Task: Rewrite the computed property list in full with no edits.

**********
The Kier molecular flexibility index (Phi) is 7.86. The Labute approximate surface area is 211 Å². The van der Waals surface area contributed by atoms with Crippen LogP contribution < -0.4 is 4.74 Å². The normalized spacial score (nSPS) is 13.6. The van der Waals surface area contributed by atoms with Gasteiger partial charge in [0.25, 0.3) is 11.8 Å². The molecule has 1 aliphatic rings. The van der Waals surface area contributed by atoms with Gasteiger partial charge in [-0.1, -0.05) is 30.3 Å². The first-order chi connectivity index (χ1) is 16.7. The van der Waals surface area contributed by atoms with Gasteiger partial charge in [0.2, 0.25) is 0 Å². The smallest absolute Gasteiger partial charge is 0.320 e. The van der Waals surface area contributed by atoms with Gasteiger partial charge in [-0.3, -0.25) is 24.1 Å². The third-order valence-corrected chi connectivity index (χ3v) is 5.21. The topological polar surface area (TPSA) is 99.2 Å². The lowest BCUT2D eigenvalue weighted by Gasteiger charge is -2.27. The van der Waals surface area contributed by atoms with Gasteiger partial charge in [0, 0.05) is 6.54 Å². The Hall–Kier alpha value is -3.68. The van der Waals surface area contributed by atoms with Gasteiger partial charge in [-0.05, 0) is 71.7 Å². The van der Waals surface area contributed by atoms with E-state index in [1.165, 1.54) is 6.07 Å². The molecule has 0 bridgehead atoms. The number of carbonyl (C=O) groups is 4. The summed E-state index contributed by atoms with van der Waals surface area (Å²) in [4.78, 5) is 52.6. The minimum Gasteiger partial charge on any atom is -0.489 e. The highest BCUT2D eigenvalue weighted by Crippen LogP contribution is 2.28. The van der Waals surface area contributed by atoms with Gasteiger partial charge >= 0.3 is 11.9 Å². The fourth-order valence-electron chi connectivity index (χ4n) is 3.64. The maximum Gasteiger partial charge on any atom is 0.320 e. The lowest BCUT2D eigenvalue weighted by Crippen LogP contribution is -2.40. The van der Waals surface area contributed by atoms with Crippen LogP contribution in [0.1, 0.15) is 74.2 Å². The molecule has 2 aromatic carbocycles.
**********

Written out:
The Kier molecular flexibility index (Phi) is 7.86. The Labute approximate surface area is 211 Å². The van der Waals surface area contributed by atoms with Crippen LogP contribution < -0.4 is 4.74 Å². The normalized spacial score (nSPS) is 13.6. The van der Waals surface area contributed by atoms with Gasteiger partial charge in [0.25, 0.3) is 11.8 Å². The molecule has 1 aliphatic rings. The van der Waals surface area contributed by atoms with Gasteiger partial charge in [-0.1, -0.05) is 30.3 Å². The first-order chi connectivity index (χ1) is 16.7. The van der Waals surface area contributed by atoms with Gasteiger partial charge in [0.2, 0.25) is 0 Å². The smallest absolute Gasteiger partial charge is 0.320 e. The van der Waals surface area contributed by atoms with Gasteiger partial charge in [-0.3, -0.25) is 24.1 Å². The third-order valence-corrected chi connectivity index (χ3v) is 5.21. The topological polar surface area (TPSA) is 99.2 Å². The lowest BCUT2D eigenvalue weighted by Gasteiger charge is -2.27. The van der Waals surface area contributed by atoms with Gasteiger partial charge in [0, 0.05) is 6.54 Å². The Hall–Kier alpha value is -3.68. The van der Waals surface area contributed by atoms with Gasteiger partial charge in [-0.05, 0) is 71.7 Å². The van der Waals surface area contributed by atoms with E-state index in [1.165, 1.54) is 6.07 Å². The molecule has 0 bridgehead atoms. The number of carbonyl (C=O) groups is 4. The summed E-state index contributed by atoms with van der Waals surface area (Å²) in [4.78, 5) is 52.6. The minimum Gasteiger partial charge on any atom is -0.489 e. The highest BCUT2D eigenvalue weighted by Crippen LogP contribution is 2.28. The van der Waals surface area contributed by atoms with Gasteiger partial charge >= 0.3 is 11.9 Å². The fourth-order valence-electron chi connectivity index (χ4n) is 3.64. The maximum Gasteiger partial charge on any atom is 0.320 e. The lowest BCUT2D eigenvalue weighted by Crippen LogP contribution is -2.40. The van der Waals surface area contributed by atoms with Crippen LogP contribution in [0.1, 0.15) is 74.2 Å². The molecule has 2 aromatic carbocycles.